As with many things in life, timing is important, and as I recall in the 1960's, about the time when the kerosene flashing lanterns would have been coming onto the market, there was also the first of the battery operated roadwork warning lanterns becoming available. These had the typical 6 volt battery with the two spiral spring connectors on the top. They were fitted with a special bulb that had a bi-metal thermal switch built in. As the current flowed through the bulb, the blade switch would heat up and open the circuit, causing an intermittent operation of the bulb. They were a little bit temperamental, and not fully reliable. However they were pointing the way to the next era, where electronic switching methods took over, and eventually the illumination was provided by LED units. A brilliant concept in every way.

That's the way that progress and evolution works. I know that I am biased, but when it comes to flashing fights, I just like to keep in mind that kerosene did it first!
- - - - - - - - - - - - - - - - -
© by Robert Isdale, Brisbane.
used with permission. Thanks a lot!

 

 

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Richard Single's Art Craft Lantern.

Art Craft Lantern
Blick in die Laterne
View inside the lantern.
Art Craft Lantern
Angezündet, brennt mit kleiner Flamme...
Lantern lit, small flame...
Art Craft Lantern
die größer wird
growing bigger
Art Craft Lantern Art Craft Lantern
Brennerdetails.
Detailed images of the burner.
Art Craft Lantern
Brennerdetails.
Detailed images of the burner.

 

 

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Chris Black's Artcraft lantern, found in a Califorinan barn.
Art Craft Lantern
klick on image for higher resolution.
Art Craft Lantern
klick on image for higher resolution.
Art Craft Lantern
klick on image for higher resolution.
Art Craft Lantern
klick on image for higher resolution.

 

 

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Videos von Pascals selbstumgebauter "Feuerhand - Blitz"
Feuerhand BLITZ von PASCAL
Pascals selbstgebaute Feuerhand Blitz
Pascals Feuerhand Blitzbrenner-Nachbau
Pascals Feuerhand Blitzbrenner-Nachbau

 

 

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Videos von Joachim Maischak, www.DochtLampenForum.de

Feuerhand 276 Umbau mit original Rhewum/Nicoln Blitzbrenner



Externer Link / Dochtlampenforum

Original Nicolnblitzlampe im Gehäuse



Externer Link / Dochtlampenforum

 

 

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Nicoln Flackerlicht mit Rhewum Blitz Lampe
"RHEWUM" Rheinische Werkzeug- und Metallwarenfabrik G.m.b.H. Remscheid - Lüttringhausen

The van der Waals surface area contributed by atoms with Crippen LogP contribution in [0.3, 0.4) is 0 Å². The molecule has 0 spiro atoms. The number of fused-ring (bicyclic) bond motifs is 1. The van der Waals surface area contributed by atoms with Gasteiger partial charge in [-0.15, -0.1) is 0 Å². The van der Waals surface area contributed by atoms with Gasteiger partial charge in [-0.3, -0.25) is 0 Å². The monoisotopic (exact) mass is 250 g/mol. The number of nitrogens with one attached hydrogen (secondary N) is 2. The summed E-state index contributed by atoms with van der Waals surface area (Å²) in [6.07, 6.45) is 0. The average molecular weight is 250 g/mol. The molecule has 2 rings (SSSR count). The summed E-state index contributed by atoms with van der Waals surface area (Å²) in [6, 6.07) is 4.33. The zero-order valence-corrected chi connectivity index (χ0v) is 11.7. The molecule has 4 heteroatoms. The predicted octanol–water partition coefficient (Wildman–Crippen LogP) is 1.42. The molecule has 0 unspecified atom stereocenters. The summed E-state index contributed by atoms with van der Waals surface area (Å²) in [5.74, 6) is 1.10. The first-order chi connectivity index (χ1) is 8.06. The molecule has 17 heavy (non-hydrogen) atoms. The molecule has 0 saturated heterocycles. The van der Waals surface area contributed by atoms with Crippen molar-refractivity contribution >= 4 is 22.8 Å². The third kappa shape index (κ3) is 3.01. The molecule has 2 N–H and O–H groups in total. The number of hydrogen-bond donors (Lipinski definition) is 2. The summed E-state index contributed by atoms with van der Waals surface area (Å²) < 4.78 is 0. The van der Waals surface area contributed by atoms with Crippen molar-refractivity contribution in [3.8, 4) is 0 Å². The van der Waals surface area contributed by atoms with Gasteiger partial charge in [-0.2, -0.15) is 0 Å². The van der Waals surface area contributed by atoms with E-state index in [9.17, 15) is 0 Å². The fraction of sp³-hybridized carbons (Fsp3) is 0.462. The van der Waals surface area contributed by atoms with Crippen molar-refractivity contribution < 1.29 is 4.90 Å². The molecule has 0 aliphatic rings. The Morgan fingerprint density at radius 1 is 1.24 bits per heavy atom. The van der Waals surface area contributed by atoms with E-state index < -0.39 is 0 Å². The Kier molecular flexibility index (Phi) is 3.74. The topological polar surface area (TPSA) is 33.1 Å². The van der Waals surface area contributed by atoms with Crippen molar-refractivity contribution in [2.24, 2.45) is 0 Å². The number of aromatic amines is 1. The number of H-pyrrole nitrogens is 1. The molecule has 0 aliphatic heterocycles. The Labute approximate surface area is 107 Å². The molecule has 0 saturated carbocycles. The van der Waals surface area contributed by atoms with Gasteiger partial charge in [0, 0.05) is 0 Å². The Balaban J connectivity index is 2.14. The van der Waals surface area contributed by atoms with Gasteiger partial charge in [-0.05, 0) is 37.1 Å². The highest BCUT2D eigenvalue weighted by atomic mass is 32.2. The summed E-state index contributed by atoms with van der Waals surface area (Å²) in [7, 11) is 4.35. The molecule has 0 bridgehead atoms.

animated Nicoln GIF
Bilder und Video von Pascal zur Verfügung gestellt - Danke.
Rhewum Blitz Lampe
Rhewum Blitz Lampe von Jörg Wekenmann.
Rhewum Blitz Lampe
Brennerdetails Rhewum Blitz Lampe von Jörg Wekenmann.
Rhewum Blitz Lampe
Brennerdetails Rhewum Blitz Lampe von Jörg Wekenmann.
Detail Rhewum Blitz Brenner
Brennerdetails Rhewum Blitz Lampe von Pascal.
Detail Rhewum Blitz Brenner
Brennerdetails Rhewum Blitz Lampe von Pascal.
Detail Rhewum Blitz Brenner      Detail Rhewum Blitz Brenner      Detail Rhewum Blitz Brenner
Brennerdetails Rhewum Blitz Lampe von Pascal.

 

 

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Rhewum Blitz lantern found in Bemidji MN -1
John Dunn from Bemidji, MN, found this Rhewum Blitz lantern...
Rhewum Blitz lantern found in Bemidji MN -2 some years ago
Rhewum Blitz lantern found in Bemidji MN in a great condition.
Rhewum Blitz lantern found in Bemidji MN As there are a few more identical...
Rhewum Blitz lantern found in Bemidji MN lanterns around that region,
Rhewum Blitz lantern found in Bemidji MN he assumes these were discarded
Rhewum Blitz lantern found in Bemidji MN by the City or a RR company.
Rhewum Blitz lantern found in Bemidji MN Please take one
Rhewum Blitz lantern found in Bemidji MN of these and ship
Rhewum Blitz lantern found in Bemidji MN back "home" to Germany.

 

 

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Eine Sammlung von Patenten.
M. Omer Marie Cyrille Marischal (Saint-Dié, Vosges):
Ausgegeben Juni 1938: DE000000660805


Omer Marie Cyrille Marischal: Blinklichtsignallampe für flüssige Brennstoffe


Auch als Österreichisches Patent
AT154975B: Signallampe


·
Aussi Brevet Principal Suisse:
CH199065A: Lanterne de signalisation à feu clignotant fonctionnant aux hydrocarbures liquides.


·
Auch als Deutsches Patent:
DE660805.pdf: Blinklichtsignallampe für flüssige Brennstoffe


·
Also patented in Great Britain:
GB480515A: Improvements in Signal Lamps


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Aussi Brevet d'Invention Française:
FR824057A: Lanterne de signalisation à feu clignotant fonctionnant aux hydrocarbures liquides.

Also found as Canadian patent No.
CA381498A: Signalling Lamps


·
Also patented in the US:
US2135826: Signaling Lamp

Ausgegeben Mai 1951: DE000000805008


RHEWUM: Sturmlaternengehäuse für unabhängiges Fahrzeugschlußlicht

Bekannt gemacht Dezember 1953: DE000001667832


RHEWUM: Sturmsicheres Blinklicht (Flackerlicht)
Gebrauchsmusterschutzanmeldung - gelöscht


Ausgegeben Dezember 1957: DE000001021304


RHEWUM: Vorrichtung zur Erzeugung eines Flacker- oder Blinklichts

Bekannt gemacht Juni 1958: DE000001768202


RHEWUM: Sturmlaterne mit Schutzgehäuse
Gebrauchsmusterschutzanmeldung - gelöscht


Ausgegeben November 1960: DE000001079564


RHEWUM: Sturmsicherung für Sturmlaternen

Offenlegung November 1974:


Wilson, Nassau, Bahamas: Öllampe

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© 2009-2014 Erik Leger